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Last week's primary results could pave the way for more zoning changes across Virginia

Sales of new homes like this one in Eagleville, Pa., are up modestly, while existing home sales have plummeted amid a housing shortage, record high prices and high mortgage rates.
Matt Rourke
/
AP
Sales of new homes like this one in Eagleville, Pa., are up modestly, while existing home sales have plummeted amid a housing shortage, record high prices and high mortgage rates.

One of the outcomes of last week's primary election could mean zoning changes in your neighborhood.

Single-family zoning was on the ballot in Alexandria and in Arlington, where candidates who supported efforts to legalize more housing were successful. Candidates who backed exclusionary zoning failed. Alex Goyette with the YIMBYs of Northern Virginia says the overwhelming victory of Alyia Gaskins in the race for Alexandria mayor shows the will of the voters.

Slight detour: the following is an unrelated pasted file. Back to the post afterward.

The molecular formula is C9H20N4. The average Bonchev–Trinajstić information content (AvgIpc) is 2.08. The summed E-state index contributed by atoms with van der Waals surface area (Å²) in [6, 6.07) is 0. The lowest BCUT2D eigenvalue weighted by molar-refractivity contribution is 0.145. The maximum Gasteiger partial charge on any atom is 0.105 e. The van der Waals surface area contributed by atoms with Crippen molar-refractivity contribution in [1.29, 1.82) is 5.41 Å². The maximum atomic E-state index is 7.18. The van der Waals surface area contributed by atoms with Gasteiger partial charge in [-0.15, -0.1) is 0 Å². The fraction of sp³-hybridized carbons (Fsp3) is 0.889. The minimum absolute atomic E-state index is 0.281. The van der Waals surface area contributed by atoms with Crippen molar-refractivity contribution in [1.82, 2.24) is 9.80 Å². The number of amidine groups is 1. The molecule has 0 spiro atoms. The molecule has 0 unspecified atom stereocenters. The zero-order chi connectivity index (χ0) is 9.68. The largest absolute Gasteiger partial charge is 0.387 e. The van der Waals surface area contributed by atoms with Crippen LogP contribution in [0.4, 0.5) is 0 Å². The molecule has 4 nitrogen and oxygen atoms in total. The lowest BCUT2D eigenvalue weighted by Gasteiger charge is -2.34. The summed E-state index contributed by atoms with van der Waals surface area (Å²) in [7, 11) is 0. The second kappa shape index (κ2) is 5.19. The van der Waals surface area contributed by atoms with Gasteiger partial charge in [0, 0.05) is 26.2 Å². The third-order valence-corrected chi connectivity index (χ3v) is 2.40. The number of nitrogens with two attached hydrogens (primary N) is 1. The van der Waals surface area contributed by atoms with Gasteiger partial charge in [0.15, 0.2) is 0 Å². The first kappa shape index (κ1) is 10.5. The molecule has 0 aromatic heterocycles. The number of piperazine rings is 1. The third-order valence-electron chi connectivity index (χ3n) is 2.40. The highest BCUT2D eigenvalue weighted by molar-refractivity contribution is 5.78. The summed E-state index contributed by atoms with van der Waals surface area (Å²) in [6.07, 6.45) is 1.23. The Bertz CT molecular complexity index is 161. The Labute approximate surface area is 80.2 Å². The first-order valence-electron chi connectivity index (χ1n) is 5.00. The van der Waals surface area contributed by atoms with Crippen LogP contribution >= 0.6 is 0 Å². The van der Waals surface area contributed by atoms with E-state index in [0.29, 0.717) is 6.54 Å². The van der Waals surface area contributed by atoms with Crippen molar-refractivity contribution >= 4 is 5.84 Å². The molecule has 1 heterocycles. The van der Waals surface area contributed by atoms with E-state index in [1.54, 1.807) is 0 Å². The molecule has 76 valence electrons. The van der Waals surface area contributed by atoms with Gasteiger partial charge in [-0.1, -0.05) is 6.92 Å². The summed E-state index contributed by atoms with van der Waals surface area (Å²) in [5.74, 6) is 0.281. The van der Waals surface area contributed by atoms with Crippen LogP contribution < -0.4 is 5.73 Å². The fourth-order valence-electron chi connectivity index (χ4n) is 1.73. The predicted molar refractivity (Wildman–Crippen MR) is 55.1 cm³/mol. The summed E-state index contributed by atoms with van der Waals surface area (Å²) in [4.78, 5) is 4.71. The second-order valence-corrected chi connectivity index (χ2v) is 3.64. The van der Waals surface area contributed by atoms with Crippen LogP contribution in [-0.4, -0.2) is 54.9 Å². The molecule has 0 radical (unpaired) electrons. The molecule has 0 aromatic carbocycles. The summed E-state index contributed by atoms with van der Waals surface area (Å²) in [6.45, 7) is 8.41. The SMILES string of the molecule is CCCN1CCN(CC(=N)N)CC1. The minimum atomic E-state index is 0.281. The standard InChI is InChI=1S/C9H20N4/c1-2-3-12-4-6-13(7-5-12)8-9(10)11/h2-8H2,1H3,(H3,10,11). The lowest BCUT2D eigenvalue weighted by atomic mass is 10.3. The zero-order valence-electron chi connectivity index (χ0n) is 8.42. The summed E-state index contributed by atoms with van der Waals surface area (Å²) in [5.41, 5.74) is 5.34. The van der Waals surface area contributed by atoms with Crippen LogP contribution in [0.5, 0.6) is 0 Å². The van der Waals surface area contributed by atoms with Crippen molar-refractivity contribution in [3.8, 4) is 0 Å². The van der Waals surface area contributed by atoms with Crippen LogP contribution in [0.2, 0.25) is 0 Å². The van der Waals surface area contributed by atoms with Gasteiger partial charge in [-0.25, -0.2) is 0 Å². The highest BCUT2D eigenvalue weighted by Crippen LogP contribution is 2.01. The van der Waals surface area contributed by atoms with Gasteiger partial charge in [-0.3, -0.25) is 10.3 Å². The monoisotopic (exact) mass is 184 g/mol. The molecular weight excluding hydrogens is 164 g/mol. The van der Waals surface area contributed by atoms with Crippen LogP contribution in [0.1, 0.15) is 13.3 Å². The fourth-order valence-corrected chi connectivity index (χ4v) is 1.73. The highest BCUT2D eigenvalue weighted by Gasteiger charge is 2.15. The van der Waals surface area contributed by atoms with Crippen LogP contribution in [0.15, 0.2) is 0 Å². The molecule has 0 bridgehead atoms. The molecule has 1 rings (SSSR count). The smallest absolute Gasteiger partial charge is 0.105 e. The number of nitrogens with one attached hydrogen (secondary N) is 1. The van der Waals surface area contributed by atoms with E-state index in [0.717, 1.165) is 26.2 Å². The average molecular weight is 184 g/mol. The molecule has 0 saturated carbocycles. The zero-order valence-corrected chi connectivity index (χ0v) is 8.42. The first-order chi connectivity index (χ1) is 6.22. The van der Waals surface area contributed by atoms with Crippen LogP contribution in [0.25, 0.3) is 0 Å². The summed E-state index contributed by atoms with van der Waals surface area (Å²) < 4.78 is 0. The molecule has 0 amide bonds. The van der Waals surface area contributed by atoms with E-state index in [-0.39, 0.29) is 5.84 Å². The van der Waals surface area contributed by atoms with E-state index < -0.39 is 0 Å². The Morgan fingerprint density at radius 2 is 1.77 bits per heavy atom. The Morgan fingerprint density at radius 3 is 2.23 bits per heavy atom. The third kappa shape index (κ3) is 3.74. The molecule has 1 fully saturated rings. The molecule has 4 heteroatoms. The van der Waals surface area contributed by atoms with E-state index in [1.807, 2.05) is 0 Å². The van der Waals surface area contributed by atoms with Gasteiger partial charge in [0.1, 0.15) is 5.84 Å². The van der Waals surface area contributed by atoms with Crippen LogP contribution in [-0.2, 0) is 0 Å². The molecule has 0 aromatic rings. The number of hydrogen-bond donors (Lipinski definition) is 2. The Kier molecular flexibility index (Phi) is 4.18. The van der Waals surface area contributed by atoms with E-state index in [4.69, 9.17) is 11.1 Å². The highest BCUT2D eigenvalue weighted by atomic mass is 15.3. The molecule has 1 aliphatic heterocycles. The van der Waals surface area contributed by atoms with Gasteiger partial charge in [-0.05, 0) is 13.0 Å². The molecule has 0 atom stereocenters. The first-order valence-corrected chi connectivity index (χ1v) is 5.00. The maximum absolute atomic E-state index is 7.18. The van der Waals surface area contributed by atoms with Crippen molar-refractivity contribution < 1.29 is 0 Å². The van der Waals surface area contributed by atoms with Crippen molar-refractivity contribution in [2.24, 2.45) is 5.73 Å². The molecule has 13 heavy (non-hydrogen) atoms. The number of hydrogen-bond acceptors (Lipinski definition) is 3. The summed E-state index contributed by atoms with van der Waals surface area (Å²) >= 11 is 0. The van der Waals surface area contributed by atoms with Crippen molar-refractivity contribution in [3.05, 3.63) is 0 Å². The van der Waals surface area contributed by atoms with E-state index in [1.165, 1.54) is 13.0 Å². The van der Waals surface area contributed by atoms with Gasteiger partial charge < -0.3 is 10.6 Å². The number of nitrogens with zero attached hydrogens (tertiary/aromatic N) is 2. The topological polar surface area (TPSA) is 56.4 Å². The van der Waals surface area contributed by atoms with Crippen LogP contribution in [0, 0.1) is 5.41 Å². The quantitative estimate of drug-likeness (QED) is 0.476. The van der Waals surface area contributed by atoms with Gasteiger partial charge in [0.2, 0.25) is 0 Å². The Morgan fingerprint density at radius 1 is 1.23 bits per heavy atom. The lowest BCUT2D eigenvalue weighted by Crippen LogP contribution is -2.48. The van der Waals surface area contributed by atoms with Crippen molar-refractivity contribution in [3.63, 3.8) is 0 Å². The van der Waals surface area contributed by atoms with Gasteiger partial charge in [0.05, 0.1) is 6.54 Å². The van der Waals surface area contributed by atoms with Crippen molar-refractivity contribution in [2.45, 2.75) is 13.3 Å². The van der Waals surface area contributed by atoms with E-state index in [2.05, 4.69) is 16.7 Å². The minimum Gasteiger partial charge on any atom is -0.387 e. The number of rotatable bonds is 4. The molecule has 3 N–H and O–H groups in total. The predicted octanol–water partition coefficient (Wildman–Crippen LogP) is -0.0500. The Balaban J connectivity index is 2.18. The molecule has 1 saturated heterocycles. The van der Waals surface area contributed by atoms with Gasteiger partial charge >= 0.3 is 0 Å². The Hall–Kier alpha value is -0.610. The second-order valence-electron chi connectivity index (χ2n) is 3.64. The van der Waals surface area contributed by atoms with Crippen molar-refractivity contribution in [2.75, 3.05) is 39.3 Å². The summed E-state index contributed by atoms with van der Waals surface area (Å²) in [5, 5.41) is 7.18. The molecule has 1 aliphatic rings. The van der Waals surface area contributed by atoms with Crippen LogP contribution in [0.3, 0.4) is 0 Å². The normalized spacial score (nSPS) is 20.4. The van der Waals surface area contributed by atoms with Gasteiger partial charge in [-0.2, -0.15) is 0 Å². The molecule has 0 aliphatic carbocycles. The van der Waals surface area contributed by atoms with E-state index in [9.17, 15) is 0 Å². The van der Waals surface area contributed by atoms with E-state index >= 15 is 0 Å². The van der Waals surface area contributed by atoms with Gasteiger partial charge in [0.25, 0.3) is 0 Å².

"And then, on top of that, we had three endorsed candidates advance to the November election," Goyette says. "And so, now a majority of the Democratic ticket in November is going to be YIMBY endorsed candidates, and that's really exciting for us. And I think even more than that, what we saw in Alexandria was just the lack of an electoral backlash."

The same thing happened in Arlington, where the candidate who won last week supported the effort known as Missing Middle.

"And that's why you are seeing results like you saw in Alexandria, where all these political consultants and everyone was telling you that this was unpopular for a long time and then suddenly it's not," says Doug Trumm, publisher of the Urbanist. "We've certainly seen that in Seattle, too, where it was considered a third rail and now it's powering a lot of electoral victories."

Aside from Alexandria and Arlington, Charlottesville and Roanoke have also eliminated single-family only zoning. And the results of the primary might mean zoning reform could be expanding to more jurisdictions across Virginia.

This report, provided by Virginia Public Radio, was made possible with support from the Virginia Education Association.

Michael Pope is an author and journalist who lives in Old Town Alexandria.